This week I was free for the first time in over a month to get out for a whole day. I fancied finding some wrecks to photograph. I followed my usual process of searching ‘wreck hampshire’ into flickr, and I came across some pictures of a nice wreck, from a place called forton lake. I then searched Forton lake, and came across an array of great pictures of the wrecks there. Now I had a place name, I just searched it into google maps, and found out it was in Gosport, near Portsmouth. We got there at midday, which was high tide, which I would reccomend trying to avoid, as the wrecks are a bit inaccesible and you can’t walk around the lake easily. I’d say get there three hours after high tide, and try to park at the top of Parham road, other wise park off Mill lane. You can see the main wrecks just to the right of the road, which you can walk to if the tides down a bit.
When I arrived it was high tide, and all the wrecks were inaccessible, unless you’re wearing wellies. In-between intermittent rain showers I attempted to get a powerful image of this wreck at the end of Parham road. The water was too still, and the seaweed added unwanted complexity to the image. Also, if there had been some strong side lighting from a low sun, some dramatic shadows would have been cast across the water. But this was just a trial run, now I have scoped out the location, I can return at the right state of tide, weather, light, knowing where to park and what angles are possible etc… I would always recommend doing a recce of an area, and if you get lucky the first time, don’t tick off the location; there is always a different way to see it.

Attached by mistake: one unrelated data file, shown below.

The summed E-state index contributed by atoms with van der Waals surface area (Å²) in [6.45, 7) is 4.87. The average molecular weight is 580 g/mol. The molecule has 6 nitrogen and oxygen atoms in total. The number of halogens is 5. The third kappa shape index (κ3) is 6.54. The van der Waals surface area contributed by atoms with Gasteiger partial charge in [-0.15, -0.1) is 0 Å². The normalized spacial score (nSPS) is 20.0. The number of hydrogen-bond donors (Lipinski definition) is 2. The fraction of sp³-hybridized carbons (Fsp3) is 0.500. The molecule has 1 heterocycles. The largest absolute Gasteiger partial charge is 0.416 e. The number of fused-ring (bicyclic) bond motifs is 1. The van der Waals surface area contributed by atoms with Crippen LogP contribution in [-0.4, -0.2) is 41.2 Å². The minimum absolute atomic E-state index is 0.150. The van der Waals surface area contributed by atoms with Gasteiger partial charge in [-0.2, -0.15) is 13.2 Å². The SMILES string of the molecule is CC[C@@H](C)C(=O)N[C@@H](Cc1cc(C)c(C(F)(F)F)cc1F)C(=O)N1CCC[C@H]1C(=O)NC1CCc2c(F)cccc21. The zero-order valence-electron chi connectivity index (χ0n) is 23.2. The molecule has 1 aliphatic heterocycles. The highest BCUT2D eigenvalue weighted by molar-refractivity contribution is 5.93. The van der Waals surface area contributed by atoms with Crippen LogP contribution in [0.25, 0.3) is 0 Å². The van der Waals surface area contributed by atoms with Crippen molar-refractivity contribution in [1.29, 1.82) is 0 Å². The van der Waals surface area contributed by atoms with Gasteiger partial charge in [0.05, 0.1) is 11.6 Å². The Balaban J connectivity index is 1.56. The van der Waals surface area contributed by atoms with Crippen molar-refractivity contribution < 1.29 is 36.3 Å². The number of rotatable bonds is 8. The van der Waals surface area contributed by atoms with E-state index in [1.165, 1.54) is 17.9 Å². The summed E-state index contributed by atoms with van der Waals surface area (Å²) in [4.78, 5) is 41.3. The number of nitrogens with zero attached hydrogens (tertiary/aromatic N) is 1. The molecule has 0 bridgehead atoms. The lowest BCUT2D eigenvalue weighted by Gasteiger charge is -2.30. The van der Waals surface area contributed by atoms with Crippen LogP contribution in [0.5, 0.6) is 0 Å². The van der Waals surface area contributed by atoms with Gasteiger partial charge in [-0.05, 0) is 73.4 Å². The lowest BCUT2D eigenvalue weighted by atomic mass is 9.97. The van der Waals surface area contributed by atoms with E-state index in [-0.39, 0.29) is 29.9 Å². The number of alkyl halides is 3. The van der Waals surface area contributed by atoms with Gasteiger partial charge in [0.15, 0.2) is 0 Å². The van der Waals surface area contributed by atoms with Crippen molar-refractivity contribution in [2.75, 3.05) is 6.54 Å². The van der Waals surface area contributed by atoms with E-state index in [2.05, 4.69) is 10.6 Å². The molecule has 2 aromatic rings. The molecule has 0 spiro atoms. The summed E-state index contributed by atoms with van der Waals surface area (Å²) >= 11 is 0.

These first pictures were edited in ps to get rid of the ugly buildings in the background, just to avoid you getting a surprise when you get there!
The Vadne wreck below is the most popular wreck there, it’s a beautiful decrepit boat, and I wanted a powerful front shot with clouds sweeping over it, but the clouds aren’t very visible. I shot the horizon wonky, so as to leave the ship going straight up the picture. Half an hour earlier and the distracting pebbles would be gone, so that’s another thing I learnt for next time.
I figured I’d make a bit of a photo story, so here’s some experimentations with different angles, colourations and treatments etc.
I wanted to zone in on elements of the ship, to capture the essence of a wreck – showing the components individually to hyperbolize them. I looked around the ship, noticing the details, the scabrous surface, the peeling paint, rust, jagged holes, graffiti, and weed dangling off the lower hull. To any photographer, the holes in the boats were crying out for a classic frame within a frame composition, so I did some focus stacking later to get the foreground partially in focus – I found if it’s completely in focus it looks too busy and detracts from the inner scene.
To ensure that the close-up of the weed was established in it’s surroundings, I got back slightly more than normal, and angled left, to include the water, rocks and an object that the viewer should be able to ponder over and speculate as to what it is, adding a small background element.
Het lied van de week:
Thanks to Joel for making me cry with laughter whilst writing this…